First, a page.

This authorized documentary is more of a celebration of the legendary Queens quartet than a serious exploration of their art. But considering how brilliant they were at their peak, it's hard to disagree with the general sentiment.
- Ben Sachs, Chicago Reader, September 15, 2011
Maybe I'm just a sucker for good old fashioned hip-hop, but I found Michael Rapaport's totally-by-the-numbers music doco [Beats, Rhymes & Life: The Travels of A Tribe Called Quest] absolutely compelling.
- Simon Miraudo, Quickflix, August 17, 2011
This documentary therefore did exactly what a good music doco should do: brought people like me up to speed and, according to reports from more serious hip hop fans in the audience, provided lots of information that wasn't previously well known.
- Thomas Caldwell, Cinema Autopsy, August 13, 2011
Rapaport gets at the dynamics of a group that struggles even now to get along well enough to get paid - again.
- Roger Moore, Orlando Sentinel, August 09, 2011
A combination of timing, access, a visual aesthetic that reflects ATCQ's Afrocentric "surface philosophy" (as the crew's look is described) and, most importantly, story-conscious editing elevates the doc above the norm.
- Jennie Punter, Globe and Mail, August 05, 2011
Thanks to a particularly even-handed job by director Michael Rapaport, the story emerges as compelling, even for non-fans in the audience.
- Randy Cordova, Arizona Republic, August 04, 2011
The movie gets the beats and rhymes down pat, but the life part is a little messy. Oh well, two out of three ain't bad.
- Adam Graham, Detroit News, July 29, 2011
The emotional honesty Rapaport captures on screen comes off as real, a cut above standard-issue Behind the Music drama in terms of believability.
- Dan DeLuca, Philadelphia Inquirer, July 21, 2011
Somewhat against the odds, Rapaport manages to parlay his access and sycophancy into the plaint of a concerned fan: Please, fellas, squash this.
- Wesley Morris, Boston Globe, July 21, 2011
Even as the band implodes, "Beats" flows as smoothly as Q-Tip on "Verses From the Abstract." It's the tension between the group's core members that really propels the film forward.
- David Malitz, Washington Post, July 15, 2011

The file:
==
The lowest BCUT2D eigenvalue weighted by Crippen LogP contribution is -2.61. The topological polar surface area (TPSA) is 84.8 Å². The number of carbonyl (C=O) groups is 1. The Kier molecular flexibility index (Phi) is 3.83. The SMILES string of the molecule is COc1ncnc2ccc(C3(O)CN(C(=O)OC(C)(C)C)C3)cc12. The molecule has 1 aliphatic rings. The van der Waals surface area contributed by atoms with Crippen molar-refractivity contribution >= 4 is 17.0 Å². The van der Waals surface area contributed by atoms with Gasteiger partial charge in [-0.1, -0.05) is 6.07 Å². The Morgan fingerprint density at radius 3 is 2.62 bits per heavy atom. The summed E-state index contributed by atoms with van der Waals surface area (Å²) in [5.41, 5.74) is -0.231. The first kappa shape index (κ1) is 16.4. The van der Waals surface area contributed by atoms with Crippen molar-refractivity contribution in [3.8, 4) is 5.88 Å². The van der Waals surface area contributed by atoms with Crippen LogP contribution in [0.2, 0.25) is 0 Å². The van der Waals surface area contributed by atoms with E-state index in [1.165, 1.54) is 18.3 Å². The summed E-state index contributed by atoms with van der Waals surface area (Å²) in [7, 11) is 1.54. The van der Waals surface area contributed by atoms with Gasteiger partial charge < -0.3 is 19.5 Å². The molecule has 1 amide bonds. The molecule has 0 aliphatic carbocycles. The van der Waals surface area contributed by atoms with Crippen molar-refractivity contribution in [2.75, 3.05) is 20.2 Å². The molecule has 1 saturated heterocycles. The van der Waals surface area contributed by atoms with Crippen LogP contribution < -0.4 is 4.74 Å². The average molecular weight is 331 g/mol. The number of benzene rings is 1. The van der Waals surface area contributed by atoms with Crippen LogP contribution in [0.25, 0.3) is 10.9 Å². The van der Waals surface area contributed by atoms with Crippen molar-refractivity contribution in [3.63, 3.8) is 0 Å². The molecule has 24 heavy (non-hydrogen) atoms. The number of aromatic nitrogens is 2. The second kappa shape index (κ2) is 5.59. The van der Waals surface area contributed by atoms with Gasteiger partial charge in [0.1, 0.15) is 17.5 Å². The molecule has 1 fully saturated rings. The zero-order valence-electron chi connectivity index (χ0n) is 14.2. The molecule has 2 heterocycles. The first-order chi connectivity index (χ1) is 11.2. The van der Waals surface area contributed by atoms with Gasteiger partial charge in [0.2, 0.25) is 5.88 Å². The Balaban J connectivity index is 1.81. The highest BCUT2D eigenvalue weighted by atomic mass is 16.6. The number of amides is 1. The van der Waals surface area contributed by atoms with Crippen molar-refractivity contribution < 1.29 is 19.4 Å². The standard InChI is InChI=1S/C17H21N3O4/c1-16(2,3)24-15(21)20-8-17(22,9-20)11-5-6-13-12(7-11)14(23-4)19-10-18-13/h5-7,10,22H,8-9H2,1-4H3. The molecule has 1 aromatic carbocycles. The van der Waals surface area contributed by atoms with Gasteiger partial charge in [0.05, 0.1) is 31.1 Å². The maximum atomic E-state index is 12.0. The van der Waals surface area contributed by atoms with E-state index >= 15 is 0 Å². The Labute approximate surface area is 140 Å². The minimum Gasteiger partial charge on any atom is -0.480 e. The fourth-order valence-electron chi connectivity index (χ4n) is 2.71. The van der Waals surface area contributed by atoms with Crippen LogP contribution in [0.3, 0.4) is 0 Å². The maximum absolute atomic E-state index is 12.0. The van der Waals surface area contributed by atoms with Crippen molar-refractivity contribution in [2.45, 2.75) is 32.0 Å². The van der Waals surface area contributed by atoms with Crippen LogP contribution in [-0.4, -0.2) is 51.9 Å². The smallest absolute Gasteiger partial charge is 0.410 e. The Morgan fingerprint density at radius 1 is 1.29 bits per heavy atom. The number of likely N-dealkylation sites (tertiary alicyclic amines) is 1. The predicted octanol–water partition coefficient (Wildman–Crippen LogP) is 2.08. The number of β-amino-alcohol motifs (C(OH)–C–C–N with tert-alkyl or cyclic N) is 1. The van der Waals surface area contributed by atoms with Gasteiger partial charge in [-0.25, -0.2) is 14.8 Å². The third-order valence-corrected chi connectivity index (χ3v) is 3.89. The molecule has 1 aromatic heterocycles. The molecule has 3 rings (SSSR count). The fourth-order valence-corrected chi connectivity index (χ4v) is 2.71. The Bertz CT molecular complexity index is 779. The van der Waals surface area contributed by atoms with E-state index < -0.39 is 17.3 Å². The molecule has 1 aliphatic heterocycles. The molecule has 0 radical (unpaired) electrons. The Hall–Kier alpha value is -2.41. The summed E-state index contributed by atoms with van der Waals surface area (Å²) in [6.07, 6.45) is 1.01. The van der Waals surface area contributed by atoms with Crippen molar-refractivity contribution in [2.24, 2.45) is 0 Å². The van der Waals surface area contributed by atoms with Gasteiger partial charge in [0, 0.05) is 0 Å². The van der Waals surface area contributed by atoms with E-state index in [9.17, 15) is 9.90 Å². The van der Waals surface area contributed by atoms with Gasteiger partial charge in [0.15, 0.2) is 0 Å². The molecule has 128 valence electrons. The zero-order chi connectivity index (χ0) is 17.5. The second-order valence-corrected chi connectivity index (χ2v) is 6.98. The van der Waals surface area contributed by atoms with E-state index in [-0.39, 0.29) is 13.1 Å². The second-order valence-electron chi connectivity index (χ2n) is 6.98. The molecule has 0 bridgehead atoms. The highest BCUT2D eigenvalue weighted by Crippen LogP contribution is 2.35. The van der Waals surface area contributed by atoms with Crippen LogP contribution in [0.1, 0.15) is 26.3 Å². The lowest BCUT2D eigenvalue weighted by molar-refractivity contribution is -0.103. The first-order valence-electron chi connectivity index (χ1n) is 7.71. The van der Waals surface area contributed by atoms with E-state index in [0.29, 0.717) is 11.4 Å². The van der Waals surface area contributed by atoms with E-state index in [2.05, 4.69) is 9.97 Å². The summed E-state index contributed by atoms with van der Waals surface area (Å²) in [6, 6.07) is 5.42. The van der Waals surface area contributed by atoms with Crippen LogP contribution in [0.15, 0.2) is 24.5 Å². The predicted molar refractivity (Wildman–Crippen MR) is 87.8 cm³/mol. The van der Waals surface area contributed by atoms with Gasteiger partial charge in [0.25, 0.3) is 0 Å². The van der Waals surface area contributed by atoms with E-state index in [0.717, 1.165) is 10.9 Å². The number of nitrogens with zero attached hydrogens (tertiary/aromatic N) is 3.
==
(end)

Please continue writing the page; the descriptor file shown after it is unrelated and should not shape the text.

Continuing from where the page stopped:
An outstanding effort, and one of the more honest band biopics in recent years.
- Peter Hartlaub, San Francisco Chronicle, July 14, 2011
A reminder, part "Behind the Music" and part something better, that even artists professing love and togetherness have a hard time keeping it going.
- Michael Phillips, Chicago Tribune, July 09, 2011
Rapaport, a longtime Quest fan, clearly admires Tip. He's just too forthright a storyteller to bury the tale of the quartet's acrimonious unraveling.
- Mark Jenkins, NPR, July 08, 2011
Even those who never joined the cult of A Tribe Called Quest will find this clear-eyed chronicle of their career irresistible.
- Joe Neumaier, New York Daily News, July 08, 2011
Rapaport, in his feature directorial debut, does an admirable job recounting the group's formation and dissecting its dissolution.
- Andy Webster, New York Times, July 08, 2011
"Beats, Rhymes & Life" is a must for hip-hop heads. Others will either be won over or left wondering what all the fuss is about.
- V.A. Musetto, New York Post, July 08, 2011
The film serves both as a welcome document and reminder of the group in its prime, while also creating a portrait of lives still in motion, grown men trying to move on from yet respect the work of their younger selves.
- Mark Olsen, Los Angeles Times, July 07, 2011
There are scenes toward the end of the movie that hint at a fuzzier tomorrow for Tribe, but you leave appreciating the music as it was, not hoping for anything else.
- Andrew Matson, Seattle Times, July 28, 2011
Rapaport smartly focuses on the yin-and-yang duo of Q-Tip and Phife Dawg, the group's lead rappers, and a fascinating study in contrasts.
- Nathan Rabin, AV Club, July 11, 2011
But unlike so many movies about the rise and fall of successful bands, this one manages to capture the thrill of discovery that A Tribe Called Quest enjoyed, at least in their early years.
- Alonso Duralde, The Wrap, July 07, 2011